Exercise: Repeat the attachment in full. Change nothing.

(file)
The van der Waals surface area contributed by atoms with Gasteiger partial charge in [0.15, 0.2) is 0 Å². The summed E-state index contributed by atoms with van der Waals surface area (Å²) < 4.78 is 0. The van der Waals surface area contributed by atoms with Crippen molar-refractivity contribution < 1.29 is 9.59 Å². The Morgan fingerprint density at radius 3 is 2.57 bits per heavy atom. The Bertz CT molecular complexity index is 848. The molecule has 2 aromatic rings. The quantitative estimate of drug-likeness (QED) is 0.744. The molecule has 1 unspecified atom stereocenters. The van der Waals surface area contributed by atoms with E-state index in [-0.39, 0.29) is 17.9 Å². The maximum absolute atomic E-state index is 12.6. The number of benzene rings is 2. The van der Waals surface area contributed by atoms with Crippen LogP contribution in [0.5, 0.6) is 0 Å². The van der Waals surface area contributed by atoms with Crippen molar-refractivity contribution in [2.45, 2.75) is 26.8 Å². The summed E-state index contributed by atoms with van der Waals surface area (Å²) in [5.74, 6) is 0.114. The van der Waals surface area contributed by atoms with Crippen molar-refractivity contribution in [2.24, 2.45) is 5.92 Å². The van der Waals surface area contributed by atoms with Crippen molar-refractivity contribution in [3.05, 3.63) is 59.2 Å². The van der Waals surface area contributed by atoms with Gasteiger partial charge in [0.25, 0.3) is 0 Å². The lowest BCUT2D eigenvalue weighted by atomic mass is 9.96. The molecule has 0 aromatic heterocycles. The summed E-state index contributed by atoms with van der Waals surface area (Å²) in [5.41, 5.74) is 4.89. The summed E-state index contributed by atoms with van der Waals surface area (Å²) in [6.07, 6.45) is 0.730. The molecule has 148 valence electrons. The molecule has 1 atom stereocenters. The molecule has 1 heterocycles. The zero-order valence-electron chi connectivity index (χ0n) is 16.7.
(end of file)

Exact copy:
The van der Waals surface area contributed by atoms with Gasteiger partial charge in [0.15, 0.2) is 0 Å². The summed E-state index contributed by atoms with van der Waals surface area (Å²) < 4.78 is 0. The van der Waals surface area contributed by atoms with Crippen molar-refractivity contribution < 1.29 is 9.59 Å². The Morgan fingerprint density at radius 3 is 2.57 bits per heavy atom. The Bertz CT molecular complexity index is 848. The molecule has 2 aromatic rings. The quantitative estimate of drug-likeness (QED) is 0.744. The molecule has 1 unspecified atom stereocenters. The van der Waals surface area contributed by atoms with E-state index in [-0.39, 0.29) is 17.9 Å². The maximum absolute atomic E-state index is 12.6. The number of benzene rings is 2. The van der Waals surface area contributed by atoms with Crippen LogP contribution in [0.5, 0.6) is 0 Å². The van der Waals surface area contributed by atoms with Crippen molar-refractivity contribution in [2.45, 2.75) is 26.8 Å². The summed E-state index contributed by atoms with van der Waals surface area (Å²) in [5.74, 6) is 0.114. The van der Waals surface area contributed by atoms with Crippen molar-refractivity contribution in [2.24, 2.45) is 5.92 Å². The van der Waals surface area contributed by atoms with Crippen molar-refractivity contribution in [3.05, 3.63) is 59.2 Å². The van der Waals surface area contributed by atoms with Gasteiger partial charge in [0.25, 0.3) is 0 Å². The lowest BCUT2D eigenvalue weighted by atomic mass is 9.96. The molecule has 0 aromatic heterocycles. The summed E-state index contributed by atoms with van der Waals surface area (Å²) in [5.41, 5.74) is 4.89. The summed E-state index contributed by atoms with van der Waals surface area (Å²) in [6.07, 6.45) is 0.730. The molecule has 148 valence electrons. The molecule has 1 atom stereocenters. The molecule has 1 heterocycles. The zero-order valence-electron chi connectivity index (χ0n) is 16.7.